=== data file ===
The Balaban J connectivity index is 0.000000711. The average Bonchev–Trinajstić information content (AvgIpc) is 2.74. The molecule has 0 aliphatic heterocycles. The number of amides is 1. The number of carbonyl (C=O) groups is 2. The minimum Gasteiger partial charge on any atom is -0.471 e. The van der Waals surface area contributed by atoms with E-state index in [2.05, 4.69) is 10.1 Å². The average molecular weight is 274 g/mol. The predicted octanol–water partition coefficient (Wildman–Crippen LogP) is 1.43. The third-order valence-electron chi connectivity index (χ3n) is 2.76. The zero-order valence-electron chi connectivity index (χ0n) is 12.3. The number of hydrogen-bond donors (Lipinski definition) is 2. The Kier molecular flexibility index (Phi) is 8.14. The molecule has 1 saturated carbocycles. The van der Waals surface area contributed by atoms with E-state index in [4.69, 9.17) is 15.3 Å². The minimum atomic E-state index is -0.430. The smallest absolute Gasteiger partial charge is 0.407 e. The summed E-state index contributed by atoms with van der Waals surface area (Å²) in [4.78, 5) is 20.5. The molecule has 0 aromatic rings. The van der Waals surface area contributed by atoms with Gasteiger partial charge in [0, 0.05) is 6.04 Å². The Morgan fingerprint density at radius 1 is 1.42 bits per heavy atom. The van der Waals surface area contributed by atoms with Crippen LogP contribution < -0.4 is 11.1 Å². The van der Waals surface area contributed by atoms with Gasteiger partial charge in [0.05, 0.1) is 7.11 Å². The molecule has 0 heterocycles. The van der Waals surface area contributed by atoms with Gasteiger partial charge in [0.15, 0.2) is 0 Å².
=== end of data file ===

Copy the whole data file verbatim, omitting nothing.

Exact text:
The Balaban J connectivity index is 0.000000711. The average Bonchev–Trinajstić information content (AvgIpc) is 2.74. The molecule has 0 aliphatic heterocycles. The number of amides is 1. The number of carbonyl (C=O) groups is 2. The minimum Gasteiger partial charge on any atom is -0.471 e. The van der Waals surface area contributed by atoms with E-state index in [2.05, 4.69) is 10.1 Å². The average molecular weight is 274 g/mol. The predicted octanol–water partition coefficient (Wildman–Crippen LogP) is 1.43. The third-order valence-electron chi connectivity index (χ3n) is 2.76. The zero-order valence-electron chi connectivity index (χ0n) is 12.3. The number of hydrogen-bond donors (Lipinski definition) is 2. The Kier molecular flexibility index (Phi) is 8.14. The molecule has 1 saturated carbocycles. The van der Waals surface area contributed by atoms with E-state index in [4.69, 9.17) is 15.3 Å². The minimum atomic E-state index is -0.430. The smallest absolute Gasteiger partial charge is 0.407 e. The summed E-state index contributed by atoms with van der Waals surface area (Å²) in [4.78, 5) is 20.5. The molecule has 0 aromatic rings. The van der Waals surface area contributed by atoms with Gasteiger partial charge in [0, 0.05) is 6.04 Å². The Morgan fingerprint density at radius 1 is 1.42 bits per heavy atom. The van der Waals surface area contributed by atoms with Crippen LogP contribution < -0.4 is 11.1 Å². The van der Waals surface area contributed by atoms with Gasteiger partial charge in [0.05, 0.1) is 7.11 Å². The molecule has 0 heterocycles. The van der Waals surface area contributed by atoms with Gasteiger partial charge in [0.15, 0.2) is 0 Å².